In my view, the most important thing before launching into exercise is to quieten oneself physically and mentally.  This allows the muscles to lengthen which increases their efficiency as you begin to exercise them.  The quietening also allows the postural reflexes to bring the whole muscular system into a greater degree of harmony with itself before you begin to use it. I am sure this is quite compatible with traditional forms of yoga.

A reader wrote (20 April 2010)

I would like to raise the question of “end-gaining”. 

I totally agree about the need to build up and use the proper “means-whereby”  when carrying out an action but what does avoiding “end-gaining” actually involve?  Does it mean giving up one’s motivation, giving up ambition,  waiting for things to happen more patiently?  What about taking active steps to improve results,  to remove obstacles, to fight against difficulties?

Maybe it is just a philosophical question about order of priorities that I am taking it to extremes.  Is it a subject worth discussing?

End-gaining is certainly worth discussing.   Alexander obviously saw it as a central idea in the Technique and refers to it in each of his books. I think about it all the time and always feel I have more to learn. 

Alexander describes what he means by it in some detail in Section III in Man’s Supreme Inheritance where he is discussing golf.  He makes the point that it is no use telling the  golfer what to do “without consideration of the means whereby.”  It is no use having the “end” of hitting the golf ball  “without making certain that the pupil has the power to maintain a proper position of his spine and back and to use the limbs correctly during the performance of such acts.”

This makes obvious sense.  The question of end-gaining cannot be separated from that of the means-whereby. There is no point in trying to hit the ball without knowing how to use the golf-club properly.  Alexander’s own experience was that striving towards the end of  being a reciter without knowing clearly to use his voice and, indeed, his whole psycho-physical mechanism, did not work.  In the broader philosophical context, it is always necessary to examine whether the means  being used to reach any particular end are appropriate.  But this is different from not having ends, ambitions or intentions.  Unless we have objectives and try to achieve them  nothing happens.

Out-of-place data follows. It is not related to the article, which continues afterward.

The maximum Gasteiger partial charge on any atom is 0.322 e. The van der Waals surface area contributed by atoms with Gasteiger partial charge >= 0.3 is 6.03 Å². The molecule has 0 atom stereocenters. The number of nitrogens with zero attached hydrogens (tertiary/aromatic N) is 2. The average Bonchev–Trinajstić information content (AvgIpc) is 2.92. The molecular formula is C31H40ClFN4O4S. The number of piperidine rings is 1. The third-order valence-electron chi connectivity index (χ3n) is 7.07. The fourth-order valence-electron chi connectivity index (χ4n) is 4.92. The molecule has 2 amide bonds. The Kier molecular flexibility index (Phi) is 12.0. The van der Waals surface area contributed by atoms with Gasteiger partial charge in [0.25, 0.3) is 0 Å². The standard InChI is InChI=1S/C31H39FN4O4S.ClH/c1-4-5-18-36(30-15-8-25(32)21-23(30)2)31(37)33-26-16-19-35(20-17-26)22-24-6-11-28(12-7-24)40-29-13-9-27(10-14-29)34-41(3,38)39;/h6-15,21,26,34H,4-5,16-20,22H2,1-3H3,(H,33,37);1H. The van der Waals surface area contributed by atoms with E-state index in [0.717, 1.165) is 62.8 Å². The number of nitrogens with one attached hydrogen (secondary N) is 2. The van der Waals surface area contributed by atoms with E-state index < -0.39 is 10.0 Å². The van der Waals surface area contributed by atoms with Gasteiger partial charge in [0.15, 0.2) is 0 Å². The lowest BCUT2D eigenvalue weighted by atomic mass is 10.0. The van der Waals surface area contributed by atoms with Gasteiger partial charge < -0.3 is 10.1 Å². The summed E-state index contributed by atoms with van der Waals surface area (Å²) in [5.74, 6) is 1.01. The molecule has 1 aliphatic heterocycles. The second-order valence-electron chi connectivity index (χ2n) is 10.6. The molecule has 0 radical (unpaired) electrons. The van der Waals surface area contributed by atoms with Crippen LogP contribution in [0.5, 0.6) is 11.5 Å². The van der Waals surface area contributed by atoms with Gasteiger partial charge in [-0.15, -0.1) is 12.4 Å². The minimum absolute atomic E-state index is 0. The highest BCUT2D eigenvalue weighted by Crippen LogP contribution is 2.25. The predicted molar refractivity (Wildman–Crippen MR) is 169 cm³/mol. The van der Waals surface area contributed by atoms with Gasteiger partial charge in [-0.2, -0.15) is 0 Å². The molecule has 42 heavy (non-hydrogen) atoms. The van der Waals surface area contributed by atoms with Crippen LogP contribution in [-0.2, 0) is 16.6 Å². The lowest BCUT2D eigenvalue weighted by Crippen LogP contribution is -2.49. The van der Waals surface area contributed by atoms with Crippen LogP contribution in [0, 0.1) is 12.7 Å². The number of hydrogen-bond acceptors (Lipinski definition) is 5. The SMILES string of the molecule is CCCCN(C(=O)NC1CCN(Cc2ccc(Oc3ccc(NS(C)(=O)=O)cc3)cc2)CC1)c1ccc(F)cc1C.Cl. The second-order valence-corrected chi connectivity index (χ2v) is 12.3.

Our problem is that our way of going about achieving our objectives tends to be subject to habits which are so deeply rooted we do not notice them.  We have psychophysical preconceptions about virtually everything we do.  The result is that in our daily life, we try to achieve our ends in the ways that feel right even though they may be all wrong. We certainly bring subtly faulty means-whereby to our end of not end-gaining.

Our task as practitioners of the AT and teachers is to find the means to uncover and inhibit these wrong approaches. Nobody should think this is a simple process or one that is easily accomplished.  I am always uncovering new evidence of the subtle and not-so-subtle ways in which I continue to pursue my ends using inappropriate means-whereby. 

Daniel Trumbull wrote (5 April 2010)

I am a harpsichordist and I read your article on stretching with considerable interest.  The evidence you give that pre-exercise stretching is futile and can even be damaging is convincincing.  Does this mean that stretching in general is to be avoided?  I am thinking especially of yoga, which I practise quite frequently as a counter-balance to all the sitting I do as a harpsichordist.  As you well know, yoga involves what one could call “vigorous stretching”.  What do you think about that?

I find the question of stretching very interesting indeed.  I was amazed when I found how little physiological justification there is for the kind of stretching that footballers and other athletes do.
Gentle stretching, on the other hand, seems to a very natural and presumably beneficial thing that all kinds of animals do.  The slow and seemingly deliberate way cats do it is particularly noticeable.   
I do not have any personal experience of yoga but lots of my pupils are quite devoted to it.   Looking at it from the outside, it is obvious that there are many ways of going about it.  I have even read of "power yoga" which sounds quite alarming.  Some people also get a lot from the "spiritual"  side on which I can make no comment. I am assuming, however, that ordinary physiological principles can be applied to when thinking of the effects it has on muscles.